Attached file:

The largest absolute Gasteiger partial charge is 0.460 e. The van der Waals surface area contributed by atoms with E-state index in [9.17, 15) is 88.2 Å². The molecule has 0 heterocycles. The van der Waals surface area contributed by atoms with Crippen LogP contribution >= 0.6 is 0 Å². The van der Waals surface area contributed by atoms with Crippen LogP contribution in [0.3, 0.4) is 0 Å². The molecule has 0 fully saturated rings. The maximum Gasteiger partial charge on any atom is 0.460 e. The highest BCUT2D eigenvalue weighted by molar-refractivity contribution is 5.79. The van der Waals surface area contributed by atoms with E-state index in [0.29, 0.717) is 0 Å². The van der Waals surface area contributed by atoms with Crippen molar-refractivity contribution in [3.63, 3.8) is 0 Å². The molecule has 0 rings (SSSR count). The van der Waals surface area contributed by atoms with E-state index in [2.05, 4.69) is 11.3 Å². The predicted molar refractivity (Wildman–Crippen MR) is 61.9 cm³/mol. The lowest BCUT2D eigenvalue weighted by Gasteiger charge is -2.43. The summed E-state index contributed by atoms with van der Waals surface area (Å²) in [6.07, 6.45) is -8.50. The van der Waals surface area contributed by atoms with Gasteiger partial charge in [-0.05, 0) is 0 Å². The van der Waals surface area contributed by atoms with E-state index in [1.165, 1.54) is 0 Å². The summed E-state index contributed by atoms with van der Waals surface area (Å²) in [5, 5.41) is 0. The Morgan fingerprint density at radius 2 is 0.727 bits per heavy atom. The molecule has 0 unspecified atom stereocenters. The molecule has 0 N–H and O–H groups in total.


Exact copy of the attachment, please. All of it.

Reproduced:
The largest absolute Gasteiger partial charge is 0.460 e. The van der Waals surface area contributed by atoms with E-state index in [9.17, 15) is 88.2 Å². The molecule has 0 heterocycles. The van der Waals surface area contributed by atoms with Crippen LogP contribution >= 0.6 is 0 Å². The van der Waals surface area contributed by atoms with Crippen LogP contribution in [0.3, 0.4) is 0 Å². The molecule has 0 fully saturated rings. The maximum Gasteiger partial charge on any atom is 0.460 e. The highest BCUT2D eigenvalue weighted by molar-refractivity contribution is 5.79. The van der Waals surface area contributed by atoms with E-state index in [0.29, 0.717) is 0 Å². The van der Waals surface area contributed by atoms with Crippen molar-refractivity contribution in [3.63, 3.8) is 0 Å². The molecule has 0 rings (SSSR count). The van der Waals surface area contributed by atoms with E-state index in [2.05, 4.69) is 11.3 Å². The predicted molar refractivity (Wildman–Crippen MR) is 61.9 cm³/mol. The lowest BCUT2D eigenvalue weighted by Gasteiger charge is -2.43. The summed E-state index contributed by atoms with van der Waals surface area (Å²) in [6.07, 6.45) is -8.50. The van der Waals surface area contributed by atoms with Gasteiger partial charge in [-0.05, 0) is 0 Å². The van der Waals surface area contributed by atoms with E-state index in [1.165, 1.54) is 0 Å². The summed E-state index contributed by atoms with van der Waals surface area (Å²) in [5, 5.41) is 0. The Morgan fingerprint density at radius 2 is 0.727 bits per heavy atom. The molecule has 0 unspecified atom stereocenters. The molecule has 0 N–H and O–H groups in total.